The relative emission spectra between 250 and 400 nm of three different sunbed tubes were determined in our laboratory by a Jobin-Yvon THR 1000 single monochromator (bandwidth 0.2 nm; step increment 0.1 nm) and equipped with a Hamamatchu R928 photomultiplier. To have the best possible dynamic resolution for the whole 250-400 nm interval, two different amplification have been used, a higher one for the 250-310 nm region and a lower one between 310-400 nm. Typical emission spectra of three sunbed tubes are shown in Figure 1. The three spectra are very similar, although the spectrum of T367 lamp contains more short-wavelength components than T362 and T364. The UVB% of the spectra are given in the first column of Table 2.

2.3 Classification of the sunbed tubes

Biologically effective UV dose-rate was determined by spectrophotometric measurement using uracil dosimeters (28). Ratios of dose-rates (HU/hour)/(HSED/hour) were then calculated for each of the sunbed tested. As it is given later, the higher the calculated ratio is, the greater is the biologically effective UVB contribution.

In order to establish a relation between calculated HSED and measured HU values, relative spectral irradiance (E(l )) of the investigated lamp as well as the corresponding HU dose have been measured. Knowing the standardized erythema spectral sensitivity (SSED(l )) as well as that of uracil dimerization (SU(l )), biologically effective UV dose expressed in HSED was calculated according to equation (1):

, (1)

where w(l)i is a weighting factor; and r(l)i denotes ratios of spectral sensitivities (SSED(l)i/SU(l)i) as the function of the wavelength. The weighting factor in equation (1) can be defined as:


Combining equations 1. and 2. one can derive the well known equation to transform a certain biological UV dose into other one (29). Equations 1. and 2. express the fact that transformation between any two units depends on the spectral distribution of the UV source and the sensitivity ratios as well.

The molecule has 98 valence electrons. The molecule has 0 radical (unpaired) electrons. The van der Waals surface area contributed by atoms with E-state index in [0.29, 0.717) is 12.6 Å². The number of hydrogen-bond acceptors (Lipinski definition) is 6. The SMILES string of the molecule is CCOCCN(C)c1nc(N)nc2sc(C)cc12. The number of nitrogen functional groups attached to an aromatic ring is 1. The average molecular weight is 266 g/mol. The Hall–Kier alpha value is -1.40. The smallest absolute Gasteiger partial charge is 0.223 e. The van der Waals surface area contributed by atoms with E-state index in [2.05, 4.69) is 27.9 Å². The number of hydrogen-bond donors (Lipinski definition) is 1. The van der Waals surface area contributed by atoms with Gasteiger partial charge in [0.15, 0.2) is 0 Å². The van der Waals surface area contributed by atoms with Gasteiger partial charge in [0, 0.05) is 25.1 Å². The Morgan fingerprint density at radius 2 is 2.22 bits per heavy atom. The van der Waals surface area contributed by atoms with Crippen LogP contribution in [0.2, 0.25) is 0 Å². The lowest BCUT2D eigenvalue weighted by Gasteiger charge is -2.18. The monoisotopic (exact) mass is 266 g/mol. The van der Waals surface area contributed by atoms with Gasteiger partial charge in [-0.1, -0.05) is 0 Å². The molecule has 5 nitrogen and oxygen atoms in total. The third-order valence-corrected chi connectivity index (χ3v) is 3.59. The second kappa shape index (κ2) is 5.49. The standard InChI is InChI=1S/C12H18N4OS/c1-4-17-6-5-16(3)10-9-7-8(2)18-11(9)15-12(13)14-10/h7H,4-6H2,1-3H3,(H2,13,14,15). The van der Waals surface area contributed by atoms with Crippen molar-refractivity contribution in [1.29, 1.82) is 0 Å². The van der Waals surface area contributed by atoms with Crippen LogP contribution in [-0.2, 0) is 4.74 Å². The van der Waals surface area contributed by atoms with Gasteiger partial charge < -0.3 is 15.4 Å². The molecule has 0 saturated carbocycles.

2.4 Determination of recommended irradiation time in sunbeds

Because of its small size, uracil dosimeter is suitable to measure the UV dose in sunbed by placing it at the user’s position. Sunbed A was equipped with 40 tubes T362, sunbed B is equipped with 36 tubes T364 and sunbed C with 24 tubes T367. Dose rate values for HU/24h have been directly measured by uracil dosimeters. Three dosimeters were placed inside the sunbed on the surface of a phantom: on the face, on the back and on the chest. The highest among the three measured dose was used to determine the administered dose rate. At each sunbed HSED/h values were calculated according to (1).

2.5 Skin tests

Irradiation time for development of the erythema was determined by skin tests on volunteers with skin type 1 and 2, with the aim to check the dose in sunbeds. According to the recommendations (19-20), exposure can not exceed 1 MED. MED rates for the skin tests were pre-calculated on the basis of dose-rates previously measured by uracil dosimeters. On the back of volunteers 5 round skin surfaces with a diameter of 4 cm were irradiated with increasing doses. The middle spot received the estimated 1 MED; the other doses differed by -40%, -20%, +20 and +40% from the middle spot. The skin-response was investigated 12 hours after the irradiation. Developed erythema was denoted by plus sign. If the previous calculation was correct only the last two or three spots became positive. The irradiation time of the last negative spot was chosen as the recommended sunbathing time.

The recommended exposure time of sunbed does not cause fast cosmetic effect. To verify if repeated utilization can produce tanning without any side effect, volunteers were irradiated during the recommended time, twice a week as long as 5 weeks.

3. Results AND discussion

3.1 Laboratory measurements on sunbed tubes